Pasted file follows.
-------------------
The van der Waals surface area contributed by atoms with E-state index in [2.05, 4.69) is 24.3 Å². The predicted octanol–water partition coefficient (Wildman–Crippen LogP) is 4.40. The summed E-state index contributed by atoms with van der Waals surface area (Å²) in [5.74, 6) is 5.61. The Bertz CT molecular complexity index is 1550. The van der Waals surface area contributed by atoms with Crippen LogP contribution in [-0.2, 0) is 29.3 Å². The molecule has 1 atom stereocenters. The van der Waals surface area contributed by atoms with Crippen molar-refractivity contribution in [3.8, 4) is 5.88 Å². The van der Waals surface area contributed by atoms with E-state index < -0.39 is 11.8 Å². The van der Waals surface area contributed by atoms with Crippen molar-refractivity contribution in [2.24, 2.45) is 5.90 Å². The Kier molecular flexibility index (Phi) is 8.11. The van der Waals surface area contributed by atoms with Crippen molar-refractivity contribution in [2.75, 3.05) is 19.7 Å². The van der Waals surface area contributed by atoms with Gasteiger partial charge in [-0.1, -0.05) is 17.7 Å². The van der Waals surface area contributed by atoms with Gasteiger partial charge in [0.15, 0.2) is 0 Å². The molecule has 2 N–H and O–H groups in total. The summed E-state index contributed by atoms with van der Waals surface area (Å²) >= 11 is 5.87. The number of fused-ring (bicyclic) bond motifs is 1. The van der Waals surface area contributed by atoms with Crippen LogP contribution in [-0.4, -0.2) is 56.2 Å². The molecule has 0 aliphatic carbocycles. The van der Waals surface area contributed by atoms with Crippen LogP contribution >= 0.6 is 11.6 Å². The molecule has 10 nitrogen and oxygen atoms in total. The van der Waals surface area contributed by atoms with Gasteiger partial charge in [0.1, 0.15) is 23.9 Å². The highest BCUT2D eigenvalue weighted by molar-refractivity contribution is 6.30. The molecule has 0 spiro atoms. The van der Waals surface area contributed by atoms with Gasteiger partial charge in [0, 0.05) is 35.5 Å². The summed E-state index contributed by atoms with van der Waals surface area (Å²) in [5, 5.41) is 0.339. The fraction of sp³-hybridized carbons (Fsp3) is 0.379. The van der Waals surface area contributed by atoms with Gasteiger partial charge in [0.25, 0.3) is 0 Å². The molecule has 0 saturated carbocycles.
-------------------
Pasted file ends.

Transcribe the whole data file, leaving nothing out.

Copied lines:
The van der Waals surface area contributed by atoms with E-state index in [2.05, 4.69) is 24.3 Å². The predicted octanol–water partition coefficient (Wildman–Crippen LogP) is 4.40. The summed E-state index contributed by atoms with van der Waals surface area (Å²) in [5.74, 6) is 5.61. The Bertz CT molecular complexity index is 1550. The van der Waals surface area contributed by atoms with Crippen LogP contribution in [-0.2, 0) is 29.3 Å². The molecule has 1 atom stereocenters. The van der Waals surface area contributed by atoms with Crippen molar-refractivity contribution in [3.8, 4) is 5.88 Å². The van der Waals surface area contributed by atoms with E-state index < -0.39 is 11.8 Å². The van der Waals surface area contributed by atoms with Crippen molar-refractivity contribution in [2.24, 2.45) is 5.90 Å². The Kier molecular flexibility index (Phi) is 8.11. The van der Waals surface area contributed by atoms with Crippen molar-refractivity contribution in [2.75, 3.05) is 19.7 Å². The van der Waals surface area contributed by atoms with Gasteiger partial charge in [-0.1, -0.05) is 17.7 Å². The van der Waals surface area contributed by atoms with Gasteiger partial charge in [0.15, 0.2) is 0 Å². The molecule has 2 N–H and O–H groups in total. The summed E-state index contributed by atoms with van der Waals surface area (Å²) >= 11 is 5.87. The number of fused-ring (bicyclic) bond motifs is 1. The van der Waals surface area contributed by atoms with Crippen LogP contribution in [-0.4, -0.2) is 56.2 Å². The molecule has 0 aliphatic carbocycles. The van der Waals surface area contributed by atoms with Crippen LogP contribution >= 0.6 is 11.6 Å². The molecule has 10 nitrogen and oxygen atoms in total. The van der Waals surface area contributed by atoms with Gasteiger partial charge in [0.1, 0.15) is 23.9 Å². The highest BCUT2D eigenvalue weighted by molar-refractivity contribution is 6.30. The molecule has 0 spiro atoms. The van der Waals surface area contributed by atoms with Gasteiger partial charge in [0, 0.05) is 35.5 Å². The summed E-state index contributed by atoms with van der Waals surface area (Å²) in [5, 5.41) is 0.339. The fraction of sp³-hybridized carbons (Fsp3) is 0.379. The van der Waals surface area contributed by atoms with Gasteiger partial charge in [0.25, 0.3) is 0 Å². The molecule has 0 saturated carbocycles.